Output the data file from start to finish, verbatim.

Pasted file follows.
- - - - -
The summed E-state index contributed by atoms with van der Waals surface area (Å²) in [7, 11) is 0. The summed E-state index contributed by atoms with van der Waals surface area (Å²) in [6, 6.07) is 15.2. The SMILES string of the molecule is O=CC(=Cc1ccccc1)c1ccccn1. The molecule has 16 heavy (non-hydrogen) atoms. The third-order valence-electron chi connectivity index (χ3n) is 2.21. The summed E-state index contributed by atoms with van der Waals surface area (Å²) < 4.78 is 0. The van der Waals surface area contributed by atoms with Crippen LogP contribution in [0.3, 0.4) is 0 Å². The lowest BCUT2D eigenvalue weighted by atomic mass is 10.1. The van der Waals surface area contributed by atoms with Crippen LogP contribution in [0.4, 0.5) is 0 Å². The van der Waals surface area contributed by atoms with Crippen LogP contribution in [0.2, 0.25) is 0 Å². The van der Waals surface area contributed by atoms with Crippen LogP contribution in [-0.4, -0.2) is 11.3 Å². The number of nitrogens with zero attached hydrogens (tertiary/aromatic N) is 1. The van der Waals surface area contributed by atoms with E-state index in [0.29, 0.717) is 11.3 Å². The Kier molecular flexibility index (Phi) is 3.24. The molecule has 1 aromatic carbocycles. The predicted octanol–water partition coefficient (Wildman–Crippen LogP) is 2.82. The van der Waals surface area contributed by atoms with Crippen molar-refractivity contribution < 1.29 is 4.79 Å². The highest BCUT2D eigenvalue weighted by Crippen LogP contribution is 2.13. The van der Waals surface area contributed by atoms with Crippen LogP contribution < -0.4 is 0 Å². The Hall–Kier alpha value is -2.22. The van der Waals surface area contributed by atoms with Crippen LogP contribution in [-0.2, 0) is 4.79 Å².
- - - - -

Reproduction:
The summed E-state index contributed by atoms with van der Waals surface area (Å²) in [7, 11) is 0. The summed E-state index contributed by atoms with van der Waals surface area (Å²) in [6, 6.07) is 15.2. The SMILES string of the molecule is O=CC(=Cc1ccccc1)c1ccccn1. The molecule has 16 heavy (non-hydrogen) atoms. The third-order valence-electron chi connectivity index (χ3n) is 2.21. The summed E-state index contributed by atoms with van der Waals surface area (Å²) < 4.78 is 0. The van der Waals surface area contributed by atoms with Crippen LogP contribution in [0.3, 0.4) is 0 Å². The lowest BCUT2D eigenvalue weighted by atomic mass is 10.1. The van der Waals surface area contributed by atoms with Crippen LogP contribution in [0.4, 0.5) is 0 Å². The van der Waals surface area contributed by atoms with Crippen LogP contribution in [0.2, 0.25) is 0 Å². The van der Waals surface area contributed by atoms with Crippen LogP contribution in [-0.4, -0.2) is 11.3 Å². The number of nitrogens with zero attached hydrogens (tertiary/aromatic N) is 1. The van der Waals surface area contributed by atoms with E-state index in [0.29, 0.717) is 11.3 Å². The Kier molecular flexibility index (Phi) is 3.24. The molecule has 1 aromatic carbocycles. The predicted octanol–water partition coefficient (Wildman–Crippen LogP) is 2.82. The van der Waals surface area contributed by atoms with Crippen molar-refractivity contribution < 1.29 is 4.79 Å². The highest BCUT2D eigenvalue weighted by Crippen LogP contribution is 2.13. The van der Waals surface area contributed by atoms with Crippen LogP contribution < -0.4 is 0 Å². The Hall–Kier alpha value is -2.22. The van der Waals surface area contributed by atoms with Crippen LogP contribution in [-0.2, 0) is 4.79 Å².